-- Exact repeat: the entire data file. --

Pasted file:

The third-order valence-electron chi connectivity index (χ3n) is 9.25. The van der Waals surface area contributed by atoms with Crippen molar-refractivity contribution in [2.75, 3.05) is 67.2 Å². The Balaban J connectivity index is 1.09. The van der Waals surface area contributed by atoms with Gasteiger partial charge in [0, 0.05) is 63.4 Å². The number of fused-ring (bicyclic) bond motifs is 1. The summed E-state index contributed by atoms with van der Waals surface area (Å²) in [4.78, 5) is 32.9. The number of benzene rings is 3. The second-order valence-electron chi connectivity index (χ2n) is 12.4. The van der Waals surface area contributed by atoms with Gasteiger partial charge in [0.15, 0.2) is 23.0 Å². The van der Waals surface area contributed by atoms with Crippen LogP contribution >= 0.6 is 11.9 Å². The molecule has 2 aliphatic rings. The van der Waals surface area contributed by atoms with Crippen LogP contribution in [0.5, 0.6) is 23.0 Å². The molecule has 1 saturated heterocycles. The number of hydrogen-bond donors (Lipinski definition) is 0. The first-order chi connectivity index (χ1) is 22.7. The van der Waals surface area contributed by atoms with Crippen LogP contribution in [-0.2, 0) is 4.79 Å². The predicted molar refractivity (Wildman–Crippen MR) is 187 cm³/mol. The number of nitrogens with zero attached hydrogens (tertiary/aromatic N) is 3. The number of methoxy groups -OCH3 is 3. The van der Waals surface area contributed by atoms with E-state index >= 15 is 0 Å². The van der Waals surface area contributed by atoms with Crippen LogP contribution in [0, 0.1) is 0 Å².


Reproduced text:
The third-order valence-electron chi connectivity index (χ3n) is 9.25. The van der Waals surface area contributed by atoms with Crippen molar-refractivity contribution in [2.75, 3.05) is 67.2 Å². The Balaban J connectivity index is 1.09. The van der Waals surface area contributed by atoms with Gasteiger partial charge in [0, 0.05) is 63.4 Å². The number of fused-ring (bicyclic) bond motifs is 1. The summed E-state index contributed by atoms with van der Waals surface area (Å²) in [4.78, 5) is 32.9. The number of benzene rings is 3. The second-order valence-electron chi connectivity index (χ2n) is 12.4. The van der Waals surface area contributed by atoms with Gasteiger partial charge in [0.15, 0.2) is 23.0 Å². The van der Waals surface area contributed by atoms with Crippen LogP contribution >= 0.6 is 11.9 Å². The molecule has 2 aliphatic rings. The van der Waals surface area contributed by atoms with Crippen LogP contribution in [0.5, 0.6) is 23.0 Å². The molecule has 1 saturated heterocycles. The number of hydrogen-bond donors (Lipinski definition) is 0. The first-order chi connectivity index (χ1) is 22.7. The van der Waals surface area contributed by atoms with Crippen LogP contribution in [-0.2, 0) is 4.79 Å². The predicted molar refractivity (Wildman–Crippen MR) is 187 cm³/mol. The number of nitrogens with zero attached hydrogens (tertiary/aromatic N) is 3. The number of methoxy groups -OCH3 is 3. The van der Waals surface area contributed by atoms with E-state index >= 15 is 0 Å². The van der Waals surface area contributed by atoms with Crippen LogP contribution in [0, 0.1) is 0 Å².